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Vantablack is a substance made of carbon nanotubes. Scientists at Surrey NanoSystems invented it in 2014. They invented it so scientists and engineers could use it in inventions. In 2016, artists started fighting over Vantablack, for example Anish Kapoor and Stuart Semple.[1]

Vantablack can absorb 99.965 percent of the light that hits it. Because it absorbs so much light, it looks very dark and black. In 2014, it was the blackest black thing in the world. It could make a flat circle look like a deep hole. Artist Anish Kapoor thought Vantablack would be good in art. In 2016, Kapoor made a deal with Surrey NanoSystems. He bought the exclusive rights to use Vantablack in art. This means Kapoor is the only artist allowed to use that black paint.[2]

Some artists did not like that Kapoor wanted to be the only artist who could use Vantablack paint. For example, Christian Furr said "All the best artists have had a thing for pure black – Turner, Manet, Goya... This black is like dynamite in the art world. We should be able to use it. It isn't right that it belongs to one man."[2]

Another artist Stuart Semple invented another pigment in 2016. He named it "Pinkest Pink". Semple sold Pinkest Pink to other artists on his website. But he added words to the order form in which his buyers had to promise not to give any Pinkest Pink to Anish Kapoor:[2]

By adding this product to your cart you confirm that you are not Anish Kapoor, you are in no way affiliated to Anish Kapoor, you are not purchasing this item on behalf of Anish Kapoor or an associate of Anish Kapoor. To the best of your knowledge, information and belief this paint will not make its way into the hands of Anish Kapoor.

Semple said: "I thought I might sell one or two, but the website itself would be almost like a piece of performance art, and the pink jar would be like an artwork." This means he did not think many people would care that he was not selling his pink paint to Anish Kapoor.[2] He also said he did it "to raise a dialogue in a debate about ownership and elitism and privilege and access to the arts".[1]

Anish Kapoor found out about Semple's rule. He posted a picture on Instagram. The picture had a jar of Pinkest Pink and a middle finger (an insulting hand signal) covered in Pinkest Pink.[1][2]

Many people saw Kapoor's Instagram picture. They wrote to Semple asking him to make a black paint like Vantablack. In 2017, Semple made black pigments called "Better Black", "Black 2.0" and "Black 3.0". He made a glitter paint called "Diamond Dust". He would not sell any to Anish Kapoor. Semple's black paint was not as black as Vantablack, but it was very, very black. It was also much easier to use and cost much less money. One tube of Black 3.0 cost ₤21.99.[2][3] Semple also opened an art store in London and said he would not let Anish Kapoor come inside it.[3][4]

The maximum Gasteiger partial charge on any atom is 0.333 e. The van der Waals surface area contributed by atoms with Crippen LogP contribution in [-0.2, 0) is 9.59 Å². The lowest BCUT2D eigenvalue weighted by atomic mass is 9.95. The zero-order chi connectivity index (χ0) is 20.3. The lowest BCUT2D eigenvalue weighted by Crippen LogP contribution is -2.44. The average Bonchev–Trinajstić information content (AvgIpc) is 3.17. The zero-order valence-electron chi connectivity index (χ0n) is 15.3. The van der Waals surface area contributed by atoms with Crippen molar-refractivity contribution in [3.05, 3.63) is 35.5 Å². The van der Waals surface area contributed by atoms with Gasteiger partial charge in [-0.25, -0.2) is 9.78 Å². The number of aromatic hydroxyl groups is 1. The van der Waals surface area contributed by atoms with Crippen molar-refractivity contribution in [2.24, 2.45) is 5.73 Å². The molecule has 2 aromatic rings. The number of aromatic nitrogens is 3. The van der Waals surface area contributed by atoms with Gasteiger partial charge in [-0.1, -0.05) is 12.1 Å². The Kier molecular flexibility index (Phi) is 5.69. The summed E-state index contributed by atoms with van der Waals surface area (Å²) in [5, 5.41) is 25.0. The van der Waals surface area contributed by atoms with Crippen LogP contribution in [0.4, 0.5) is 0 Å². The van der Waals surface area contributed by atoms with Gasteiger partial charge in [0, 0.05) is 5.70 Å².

Anish Kapoor told Buzzfeed news that his lawyers would take action against Semple because Semple was using his name so people would buy paint from him. Semple said later that Kapoor never sued him.[1]

In 2019, scientists at the Massachusetts Institute of Technology made a paint even blacker than Vantablack. This paint could absorb 99.995 percent of light. MIT artist Diemut Strebe made artwork using this paint: Strebe painted a $2 million yellow diamond black with this paint. This made the diamond almost disappear. Strebe named the artwork The Redemption of Vanity. It is at the New York Stock Exchange.[2][5][6]

Strebe and the scientists said "The project can also be interpreted as a statement against British artist Anish Kapoor's purchase of" Vantablack. They said any artist who wanted could use their new paint.[2]

References[change | change source]

  1. 1.0 1.1 1.2 1.3 "The 'blackest' black: How a color controversy sparked a years-long art feud". CNN. August 20, 2021. Retrieved April 7, 2022.
  2. 2.0 2.1 2.2 2.3 2.4 2.5 2.6 2.7 Truman Chambers (January 28, 2022). "The Vantablack Controversy: Anish Kapoor vs. Stuart Semple". The Collector. Retrieved April 7, 2022.
  3. 3.0 3.1 "Black 3.0: Anish Kapoor and the art world's pettiest, funniest dispute". August 9, 2019. Retrieved April 7, 2022.
  4. Simon Rushton (August 4, 2019). "Turner prize winner Sir Anish Kapoor banned from art shop in row over blackest black and pinkest pink". iNews UK. Retrieved April 7, 2022.
  5. Jennifer Chu (September 12, 2019). "MIT engineers develop 'blackest black' material to date". MIT News Office. Retrieved April 7, 2022.
  6. "MIT Art-Science Project Makes $2 Million Diamond "Disappear" at the NY Stock Exchange" (PDF) (Press release). Arts at MIT and LJ West Diamonds. Archived from the original (PDF) on October 8, 2021. Retrieved April 7, 2022.